About Building One America

Building One America was launched in September 2009 at a national gathering in Washington, DC of 700 local leaders from several Mid-Atlantic and Mid-West states who came together to discuss the common challenges confronting older, developed towns in their regions and states as well as to create a national network for shared organizing, training and leadership development.

Building One America advances its agenda through education, organizing and mobilization of diverse constituencies from congregations, labor unions, municipalities, school districts and civic and civil rights organizations in metropolitan regions – with an emphasis on economically stressed, increasingly diverse and politically competitive older suburbs and small towns. Building One America promotes the goals of social inclusion, racial justice, sustainability and economic opportunity by addressing regional housing policy, land use, municipal and educational fiscal structures, major infrastructure investments and jobs. Click here to read Building One America's policy document: Strategies and Policies for Defending and Expanding the Middle Class in Metropolitan America presented at the White House for the President's Domestic Policy Council and Office of Intergovernmental Affairs in March 2012.  

Since holding its first national summit in Washington, D.C. in 2009, Building One America has engaged the Obama Administration, members of Congress and state legislators from both parties to address housing, land use, education, and water and transportation infrastructure to further the goals of inclusion, sustainability and jobs.

Following the first-ever White House forum on diverse suburbs and inclusive regions in 2011, Building One America partnered with the White House to hold nine regional roundtable meetings in Colorado, Michigan, Pennsylvania, New Jersey, Ohio and Arizona, involving more than 500 elected and civic leaders from diverse middle class suburbs and school districts. These discussions surfaced critical but common problems facing increasingly diverse middle class communities around public schools, local government, water infrastructure, housing and transportation.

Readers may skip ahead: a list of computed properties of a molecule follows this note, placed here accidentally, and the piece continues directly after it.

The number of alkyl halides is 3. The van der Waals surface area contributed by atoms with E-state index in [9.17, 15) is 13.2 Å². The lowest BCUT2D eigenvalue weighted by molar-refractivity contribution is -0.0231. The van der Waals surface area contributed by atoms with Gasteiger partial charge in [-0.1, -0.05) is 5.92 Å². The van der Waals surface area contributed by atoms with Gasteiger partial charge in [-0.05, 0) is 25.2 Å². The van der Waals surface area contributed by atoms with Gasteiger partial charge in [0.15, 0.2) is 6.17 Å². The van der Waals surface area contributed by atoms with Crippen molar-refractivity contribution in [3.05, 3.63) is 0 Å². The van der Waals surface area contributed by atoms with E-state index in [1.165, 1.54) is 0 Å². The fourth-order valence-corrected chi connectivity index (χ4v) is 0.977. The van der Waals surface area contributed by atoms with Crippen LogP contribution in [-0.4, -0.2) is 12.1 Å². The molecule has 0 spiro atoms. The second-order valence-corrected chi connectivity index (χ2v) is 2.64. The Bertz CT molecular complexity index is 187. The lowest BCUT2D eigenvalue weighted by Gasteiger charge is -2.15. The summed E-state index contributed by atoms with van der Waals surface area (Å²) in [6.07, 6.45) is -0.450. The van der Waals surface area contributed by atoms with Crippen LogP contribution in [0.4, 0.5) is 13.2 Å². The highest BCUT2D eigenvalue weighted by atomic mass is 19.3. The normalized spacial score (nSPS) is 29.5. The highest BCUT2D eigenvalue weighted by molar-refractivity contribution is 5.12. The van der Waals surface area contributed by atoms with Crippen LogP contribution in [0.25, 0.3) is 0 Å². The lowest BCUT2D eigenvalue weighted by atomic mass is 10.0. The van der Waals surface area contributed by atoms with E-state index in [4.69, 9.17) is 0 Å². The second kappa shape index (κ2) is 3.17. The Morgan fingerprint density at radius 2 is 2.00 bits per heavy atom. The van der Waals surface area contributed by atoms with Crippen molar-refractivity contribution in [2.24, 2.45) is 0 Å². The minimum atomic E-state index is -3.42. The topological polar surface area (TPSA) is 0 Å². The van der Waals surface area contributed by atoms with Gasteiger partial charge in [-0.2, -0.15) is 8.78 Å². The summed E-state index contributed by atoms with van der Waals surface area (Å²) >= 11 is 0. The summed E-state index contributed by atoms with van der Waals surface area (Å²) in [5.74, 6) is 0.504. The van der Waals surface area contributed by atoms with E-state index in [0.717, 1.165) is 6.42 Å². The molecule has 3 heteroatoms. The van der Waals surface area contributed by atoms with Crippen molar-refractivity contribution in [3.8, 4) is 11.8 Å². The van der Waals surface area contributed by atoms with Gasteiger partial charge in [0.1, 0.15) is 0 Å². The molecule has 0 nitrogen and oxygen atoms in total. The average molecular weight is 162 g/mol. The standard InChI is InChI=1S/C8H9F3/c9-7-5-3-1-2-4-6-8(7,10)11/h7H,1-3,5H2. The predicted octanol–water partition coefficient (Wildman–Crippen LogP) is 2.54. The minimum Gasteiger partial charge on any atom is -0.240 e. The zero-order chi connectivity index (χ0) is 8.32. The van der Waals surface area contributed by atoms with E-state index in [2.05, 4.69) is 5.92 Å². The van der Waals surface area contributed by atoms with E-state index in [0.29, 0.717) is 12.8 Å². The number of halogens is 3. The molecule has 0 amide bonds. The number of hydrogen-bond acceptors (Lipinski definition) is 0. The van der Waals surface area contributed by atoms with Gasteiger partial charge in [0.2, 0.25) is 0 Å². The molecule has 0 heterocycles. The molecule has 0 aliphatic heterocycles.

In 2013 and 2015 Building One America held multiple local actions and two more National Summits in Washington, DC to build bipartisan support among Members of Congress and the Administration - and working with national labor organizations - around advancing a strong and fair Transportation Bill, poverty deconcentration through Section 8 Housing Reform, the State Revolving Fund for water infrastructure and jobs, and support for Inclusive Middle Class Schools.

In 2016, Building One America is working to leverage the renewed focus on economic inequality and racial injustice to bring attention to the enduring problem of racial segregation and the spatial dimensions of rising inequality in income, wealth and power.  To do this it has intensified its focus on the unique role of the labor movement and its historic relationship to civil rights and to the civil rights movement.

See BOA Labor/Civil Rights Document  

Building One America and its members have trained hundreds of leaders in the techniques and skills of community organizing and won state level and regional breakthroughs on policy issues including the fair housing act in New Jersey, fair school funding in Pennsylvania, and inclusionary housing and regional mobility in Maryland.

In 2017 Building One America was invited to form a partnership with the Institute for Metropolitan Opportunity and create the Summit for Civil Rights as both a conference and a movement to renew the critical alliances of labor, civil rights organizations, scholars and lawyers and local elected leaders.

In 2020, Building One America and the Summit for Civil Rights coalition was invited to provide a policy briefing for the Biden administration. See the first hundred days policy document here.